Effects of Alcohol on your Health and Life
A few drinks might relieve stress at the time, but in the long run, it’s wreaking havoc on your body.
The more heavily you drink, the greater the potential for problems at home, at work, with friends, and even with strangers. These problems may include:
· Arguments with or estrangement from your spouse and other family members;
· Strained relationships with coworkers;
· Absence from or lateness to work with increasing frequency;
· Loss of employment due to decreased productivity; and committing or being the victim of violence.
Alcohol-Related Birth Defects
If you are a pregnant woman or one who is trying to conceive, you can prevent alcohol-related birth defects by not drinking alcohol during your pregnancy. Alcohol can cause a range of birth defects, the most serious being fetal alcohol syndrome (FAS). Children born with alcohol-related birth defects can have lifelong learning and behavior problems. Those born with FAS have physical abnormalities, mental impairment, and behavior problems. Because scientists do not know exactly how much alcohol it takes to cause alcohol-related birth defects, it is best not to drink any alcohol during this time.
Long-Term Health Problems
Some problems, like those mentioned above, can occur after drinking over a relatively short period of time. But other problems--such as liver disease, heart disease, certain forms of cancer, and pancreatitis--often develop more gradually and may become evident only after long-term heavy drinking. Women may develop alcohol-related health problems after consuming less alcohol than men do over a shorter period of time. Because alcohol affects many organs in the body, long-term heavy drinking puts you at risk for developing serious health problems, some of which are described below.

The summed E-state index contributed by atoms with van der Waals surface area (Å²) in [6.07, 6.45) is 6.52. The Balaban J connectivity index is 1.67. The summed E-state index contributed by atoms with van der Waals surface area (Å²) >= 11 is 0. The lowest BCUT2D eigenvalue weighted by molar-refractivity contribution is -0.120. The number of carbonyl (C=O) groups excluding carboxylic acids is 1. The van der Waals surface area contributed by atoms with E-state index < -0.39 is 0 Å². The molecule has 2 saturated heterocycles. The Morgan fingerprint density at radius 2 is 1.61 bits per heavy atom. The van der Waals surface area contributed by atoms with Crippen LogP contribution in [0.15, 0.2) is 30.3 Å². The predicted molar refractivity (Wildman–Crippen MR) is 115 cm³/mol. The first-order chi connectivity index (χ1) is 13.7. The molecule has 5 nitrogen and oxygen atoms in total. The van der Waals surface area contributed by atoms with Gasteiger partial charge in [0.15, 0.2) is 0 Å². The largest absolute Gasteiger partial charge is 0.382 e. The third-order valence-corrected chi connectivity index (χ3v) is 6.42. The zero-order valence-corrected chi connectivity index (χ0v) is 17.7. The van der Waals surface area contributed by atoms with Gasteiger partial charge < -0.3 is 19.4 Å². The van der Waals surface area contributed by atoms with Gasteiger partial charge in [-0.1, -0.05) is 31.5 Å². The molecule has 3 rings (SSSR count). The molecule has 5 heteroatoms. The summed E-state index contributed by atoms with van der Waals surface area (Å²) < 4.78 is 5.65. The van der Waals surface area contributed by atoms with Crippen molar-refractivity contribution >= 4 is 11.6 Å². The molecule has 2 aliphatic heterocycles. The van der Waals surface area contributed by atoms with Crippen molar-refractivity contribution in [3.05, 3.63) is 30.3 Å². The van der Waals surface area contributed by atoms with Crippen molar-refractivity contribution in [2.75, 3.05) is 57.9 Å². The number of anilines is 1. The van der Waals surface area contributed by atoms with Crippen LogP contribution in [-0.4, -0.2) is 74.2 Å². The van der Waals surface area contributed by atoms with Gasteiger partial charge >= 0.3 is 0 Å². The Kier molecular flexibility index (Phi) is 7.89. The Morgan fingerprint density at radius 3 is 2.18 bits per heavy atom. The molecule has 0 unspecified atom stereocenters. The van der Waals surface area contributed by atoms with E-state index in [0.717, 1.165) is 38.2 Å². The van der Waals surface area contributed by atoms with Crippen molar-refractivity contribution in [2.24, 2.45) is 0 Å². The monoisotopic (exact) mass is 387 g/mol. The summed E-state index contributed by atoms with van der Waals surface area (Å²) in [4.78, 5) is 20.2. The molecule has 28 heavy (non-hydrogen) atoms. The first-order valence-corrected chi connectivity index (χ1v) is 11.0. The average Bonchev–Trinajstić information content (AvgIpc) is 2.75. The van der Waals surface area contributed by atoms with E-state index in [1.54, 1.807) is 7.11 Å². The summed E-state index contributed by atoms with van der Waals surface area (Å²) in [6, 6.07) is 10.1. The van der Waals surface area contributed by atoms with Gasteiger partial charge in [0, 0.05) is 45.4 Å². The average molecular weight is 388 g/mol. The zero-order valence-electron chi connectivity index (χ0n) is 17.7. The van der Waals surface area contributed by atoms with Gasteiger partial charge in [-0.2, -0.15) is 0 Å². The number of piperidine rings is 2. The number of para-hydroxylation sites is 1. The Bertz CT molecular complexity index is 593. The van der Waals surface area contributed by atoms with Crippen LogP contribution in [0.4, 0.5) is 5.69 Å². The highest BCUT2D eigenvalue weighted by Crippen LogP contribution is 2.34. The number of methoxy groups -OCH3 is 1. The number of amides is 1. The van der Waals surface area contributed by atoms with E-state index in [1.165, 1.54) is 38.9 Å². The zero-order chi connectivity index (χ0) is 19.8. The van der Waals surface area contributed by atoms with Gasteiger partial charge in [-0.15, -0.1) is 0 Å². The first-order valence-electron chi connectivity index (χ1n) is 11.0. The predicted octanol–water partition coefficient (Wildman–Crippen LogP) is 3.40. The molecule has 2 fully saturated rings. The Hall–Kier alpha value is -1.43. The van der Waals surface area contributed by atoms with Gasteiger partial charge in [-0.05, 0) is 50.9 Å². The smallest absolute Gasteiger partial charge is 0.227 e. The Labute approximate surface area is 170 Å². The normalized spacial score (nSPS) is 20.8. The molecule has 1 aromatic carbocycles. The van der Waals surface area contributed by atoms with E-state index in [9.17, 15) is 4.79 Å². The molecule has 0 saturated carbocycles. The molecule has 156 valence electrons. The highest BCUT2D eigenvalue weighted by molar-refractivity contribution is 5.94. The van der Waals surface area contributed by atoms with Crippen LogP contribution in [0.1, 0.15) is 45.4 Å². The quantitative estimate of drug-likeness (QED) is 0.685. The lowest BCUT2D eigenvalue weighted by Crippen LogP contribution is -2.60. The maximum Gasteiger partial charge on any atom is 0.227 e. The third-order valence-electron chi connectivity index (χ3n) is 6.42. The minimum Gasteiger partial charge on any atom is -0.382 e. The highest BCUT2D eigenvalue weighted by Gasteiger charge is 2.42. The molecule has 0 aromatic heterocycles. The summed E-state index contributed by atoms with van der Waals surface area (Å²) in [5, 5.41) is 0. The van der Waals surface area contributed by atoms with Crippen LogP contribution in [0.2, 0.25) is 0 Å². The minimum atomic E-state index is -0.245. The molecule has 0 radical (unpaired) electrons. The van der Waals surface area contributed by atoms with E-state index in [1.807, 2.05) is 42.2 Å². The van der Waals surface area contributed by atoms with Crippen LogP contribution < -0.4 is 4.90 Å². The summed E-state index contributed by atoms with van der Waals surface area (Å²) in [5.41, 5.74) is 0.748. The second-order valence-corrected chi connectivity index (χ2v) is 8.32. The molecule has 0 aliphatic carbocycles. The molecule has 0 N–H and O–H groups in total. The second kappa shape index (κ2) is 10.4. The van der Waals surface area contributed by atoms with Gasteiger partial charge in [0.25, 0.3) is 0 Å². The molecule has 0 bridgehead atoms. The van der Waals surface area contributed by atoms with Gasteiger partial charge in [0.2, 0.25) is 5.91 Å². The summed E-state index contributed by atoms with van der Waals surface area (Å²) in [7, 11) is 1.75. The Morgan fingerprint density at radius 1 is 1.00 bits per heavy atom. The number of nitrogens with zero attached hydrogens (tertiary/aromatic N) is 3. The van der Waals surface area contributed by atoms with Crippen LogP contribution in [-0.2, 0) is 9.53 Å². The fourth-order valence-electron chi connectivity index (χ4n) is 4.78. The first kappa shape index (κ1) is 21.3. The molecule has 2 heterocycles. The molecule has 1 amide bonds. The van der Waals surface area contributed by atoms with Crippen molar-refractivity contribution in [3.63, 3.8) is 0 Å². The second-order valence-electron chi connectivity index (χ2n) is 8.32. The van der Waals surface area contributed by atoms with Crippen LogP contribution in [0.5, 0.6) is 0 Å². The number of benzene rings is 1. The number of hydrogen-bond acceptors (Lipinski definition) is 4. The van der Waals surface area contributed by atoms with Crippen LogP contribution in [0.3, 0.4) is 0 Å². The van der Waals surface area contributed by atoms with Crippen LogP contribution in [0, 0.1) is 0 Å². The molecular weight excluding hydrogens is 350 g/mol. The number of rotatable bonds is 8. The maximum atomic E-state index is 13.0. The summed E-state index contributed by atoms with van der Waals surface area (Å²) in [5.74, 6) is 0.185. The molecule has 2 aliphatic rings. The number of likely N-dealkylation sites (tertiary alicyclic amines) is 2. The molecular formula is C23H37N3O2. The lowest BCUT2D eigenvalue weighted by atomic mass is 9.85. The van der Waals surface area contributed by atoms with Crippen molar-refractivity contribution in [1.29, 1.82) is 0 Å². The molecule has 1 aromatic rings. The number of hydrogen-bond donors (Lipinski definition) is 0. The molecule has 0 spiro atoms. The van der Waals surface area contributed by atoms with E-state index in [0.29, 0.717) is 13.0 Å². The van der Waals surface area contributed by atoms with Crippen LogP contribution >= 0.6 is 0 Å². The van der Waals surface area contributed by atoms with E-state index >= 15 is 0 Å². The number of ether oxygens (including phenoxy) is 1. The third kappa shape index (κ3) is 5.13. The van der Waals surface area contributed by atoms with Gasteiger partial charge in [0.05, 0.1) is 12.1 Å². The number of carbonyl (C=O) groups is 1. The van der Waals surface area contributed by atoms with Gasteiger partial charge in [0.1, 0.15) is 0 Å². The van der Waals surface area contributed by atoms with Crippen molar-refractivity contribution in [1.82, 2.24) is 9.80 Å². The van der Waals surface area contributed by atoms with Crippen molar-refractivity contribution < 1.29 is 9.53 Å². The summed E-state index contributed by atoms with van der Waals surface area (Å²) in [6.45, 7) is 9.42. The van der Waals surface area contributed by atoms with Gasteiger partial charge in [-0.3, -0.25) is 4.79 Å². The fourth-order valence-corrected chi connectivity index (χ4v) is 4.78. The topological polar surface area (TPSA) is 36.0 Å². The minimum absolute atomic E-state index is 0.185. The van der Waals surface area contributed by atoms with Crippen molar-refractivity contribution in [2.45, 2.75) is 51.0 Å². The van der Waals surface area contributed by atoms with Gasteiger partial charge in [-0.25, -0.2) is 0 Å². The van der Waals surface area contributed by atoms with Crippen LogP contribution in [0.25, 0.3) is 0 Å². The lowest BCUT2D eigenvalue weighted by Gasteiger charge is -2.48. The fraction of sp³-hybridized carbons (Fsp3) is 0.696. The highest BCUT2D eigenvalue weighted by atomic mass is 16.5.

Alcohol-related liver disease
More than 2 million Americans suffer from alcohol-related liver disease. Some drinkers develop alcoholic hepatitis, or inflammation of the liver, as a result of long-term heavy drinking. Its symptoms include fever, jaundice (abnormal yellowing of the skin, eyeballs, and urine), and abdominal pain. Alcoholic hepatitis can cause death if drinking continues. If drinking stops, this condition often is reversible.
About 10 to 20 percent of heavy drinkers develop alcoholic cirrhosis, or scarring of the liver. Alcoholic cirrhosis can cause death if drinking continues. Although cirrhosis is not reversible, if drinking stops, one's chances of survival improve considerably. Those with cirrhosis often feel better, and the functioning of their liver may improve, if they stop drinking. Although liver transplantation may be needed as a last resort, many people with cirrhosis who abstain from alcohol may never need liver transplantation. In addition, treatment for the complications of cirrhosis is available.
Moderate drinking can have beneficial effects on the heart, especially among those at greatest risk for heart attacks, such as men over the age of 45 and women after menopause. But long-term heavy drinking increases the risk for high blood pressure, heart disease, and some kinds of stroke.
Long-term heavy drinking increases the risk of developing certain forms of cancer, especially cancer of the esophagus, mouth, throat, and voice box. Women are at slightly increased risk of developing breast cancer if they drink two or more drinks per day. Drinking may also increase the risk for developing cancer of the colon and rectum.
The pancreas helps to regulate the body's blood sugar levels by producing insulin. The pancreas also has a role in digesting the food we eat. Long-term heavy drinking can lead to pancreatitis, or inflammation of the pancreas. This condition is associated with severe abdominal pain and weight loss and can be fatal.
If you or someone you know has been drinking heavily, there is a risk of developing serious health problems. Because some of these health problems are both reversible and treatable, it is important to see your doctor for help. Your doctor will be able to advise you about both your health and your drinking.
Page last modified October 1, 2010